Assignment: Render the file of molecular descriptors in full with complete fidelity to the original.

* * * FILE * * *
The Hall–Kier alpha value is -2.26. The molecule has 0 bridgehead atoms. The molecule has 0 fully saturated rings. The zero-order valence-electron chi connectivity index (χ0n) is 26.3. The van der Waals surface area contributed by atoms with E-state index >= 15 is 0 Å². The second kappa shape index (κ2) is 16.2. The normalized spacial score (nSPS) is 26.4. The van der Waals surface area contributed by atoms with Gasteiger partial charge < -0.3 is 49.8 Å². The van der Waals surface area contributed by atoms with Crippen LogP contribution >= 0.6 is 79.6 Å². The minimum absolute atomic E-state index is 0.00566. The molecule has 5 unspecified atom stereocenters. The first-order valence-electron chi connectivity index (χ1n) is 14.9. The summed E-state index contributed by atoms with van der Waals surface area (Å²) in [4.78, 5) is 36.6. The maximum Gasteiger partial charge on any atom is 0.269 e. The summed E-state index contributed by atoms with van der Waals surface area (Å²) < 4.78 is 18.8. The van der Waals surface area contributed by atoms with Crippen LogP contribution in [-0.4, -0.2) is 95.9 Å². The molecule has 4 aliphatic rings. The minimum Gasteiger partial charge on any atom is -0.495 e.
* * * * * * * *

The Hall–Kier alpha value is -2.26. The molecule has 0 bridgehead atoms. The molecule has 0 fully saturated rings. The zero-order valence-electron chi connectivity index (χ0n) is 26.3. The van der Waals surface area contributed by atoms with E-state index >= 15 is 0 Å². The second kappa shape index (κ2) is 16.2. The normalized spacial score (nSPS) is 26.4. The van der Waals surface area contributed by atoms with Gasteiger partial charge < -0.3 is 49.8 Å². The van der Waals surface area contributed by atoms with Crippen LogP contribution >= 0.6 is 79.6 Å². The minimum absolute atomic E-state index is 0.00566. The molecule has 5 unspecified atom stereocenters. The first-order valence-electron chi connectivity index (χ1n) is 14.9. The summed E-state index contributed by atoms with van der Waals surface area (Å²) in [4.78, 5) is 36.6. The maximum Gasteiger partial charge on any atom is 0.269 e. The summed E-state index contributed by atoms with van der Waals surface area (Å²) < 4.78 is 18.8. The van der Waals surface area contributed by atoms with Crippen LogP contribution in [-0.4, -0.2) is 95.9 Å². The molecule has 4 aliphatic rings. The minimum Gasteiger partial charge on any atom is -0.495 e.